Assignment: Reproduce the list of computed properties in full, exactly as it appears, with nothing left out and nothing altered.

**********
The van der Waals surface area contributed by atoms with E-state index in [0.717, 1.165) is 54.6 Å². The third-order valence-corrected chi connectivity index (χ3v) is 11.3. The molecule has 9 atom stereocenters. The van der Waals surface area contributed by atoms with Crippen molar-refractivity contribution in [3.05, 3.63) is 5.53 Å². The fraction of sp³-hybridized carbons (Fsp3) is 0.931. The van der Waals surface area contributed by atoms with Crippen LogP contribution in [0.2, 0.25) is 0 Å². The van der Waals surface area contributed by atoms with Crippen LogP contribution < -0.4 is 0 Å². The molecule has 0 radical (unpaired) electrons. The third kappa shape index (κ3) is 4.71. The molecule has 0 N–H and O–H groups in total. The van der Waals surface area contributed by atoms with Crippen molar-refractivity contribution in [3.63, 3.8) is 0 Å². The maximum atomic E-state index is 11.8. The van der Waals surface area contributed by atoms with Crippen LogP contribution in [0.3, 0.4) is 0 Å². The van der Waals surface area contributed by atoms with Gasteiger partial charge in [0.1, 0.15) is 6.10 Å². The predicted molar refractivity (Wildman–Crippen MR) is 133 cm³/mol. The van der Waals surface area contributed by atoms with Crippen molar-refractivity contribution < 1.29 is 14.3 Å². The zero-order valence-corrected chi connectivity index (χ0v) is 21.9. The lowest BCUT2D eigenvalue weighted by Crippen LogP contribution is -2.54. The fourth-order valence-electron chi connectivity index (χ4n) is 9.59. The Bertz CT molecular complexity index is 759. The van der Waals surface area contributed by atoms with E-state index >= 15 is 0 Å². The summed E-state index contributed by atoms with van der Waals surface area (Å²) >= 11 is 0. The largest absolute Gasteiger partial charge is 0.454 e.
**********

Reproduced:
The van der Waals surface area contributed by atoms with E-state index in [0.717, 1.165) is 54.6 Å². The third-order valence-corrected chi connectivity index (χ3v) is 11.3. The molecule has 9 atom stereocenters. The van der Waals surface area contributed by atoms with Crippen molar-refractivity contribution in [3.05, 3.63) is 5.53 Å². The fraction of sp³-hybridized carbons (Fsp3) is 0.931. The van der Waals surface area contributed by atoms with Crippen LogP contribution in [0.2, 0.25) is 0 Å². The van der Waals surface area contributed by atoms with Crippen LogP contribution < -0.4 is 0 Å². The molecule has 0 radical (unpaired) electrons. The third kappa shape index (κ3) is 4.71. The molecule has 0 N–H and O–H groups in total. The van der Waals surface area contributed by atoms with Crippen molar-refractivity contribution in [3.63, 3.8) is 0 Å². The maximum atomic E-state index is 11.8. The van der Waals surface area contributed by atoms with Crippen LogP contribution in [0.3, 0.4) is 0 Å². The van der Waals surface area contributed by atoms with Gasteiger partial charge in [0.1, 0.15) is 6.10 Å². The predicted molar refractivity (Wildman–Crippen MR) is 133 cm³/mol. The van der Waals surface area contributed by atoms with Crippen molar-refractivity contribution < 1.29 is 14.3 Å². The zero-order valence-corrected chi connectivity index (χ0v) is 21.9. The lowest BCUT2D eigenvalue weighted by Crippen LogP contribution is -2.54. The fourth-order valence-electron chi connectivity index (χ4n) is 9.59. The Bertz CT molecular complexity index is 759. The van der Waals surface area contributed by atoms with E-state index >= 15 is 0 Å². The summed E-state index contributed by atoms with van der Waals surface area (Å²) >= 11 is 0. The largest absolute Gasteiger partial charge is 0.454 e.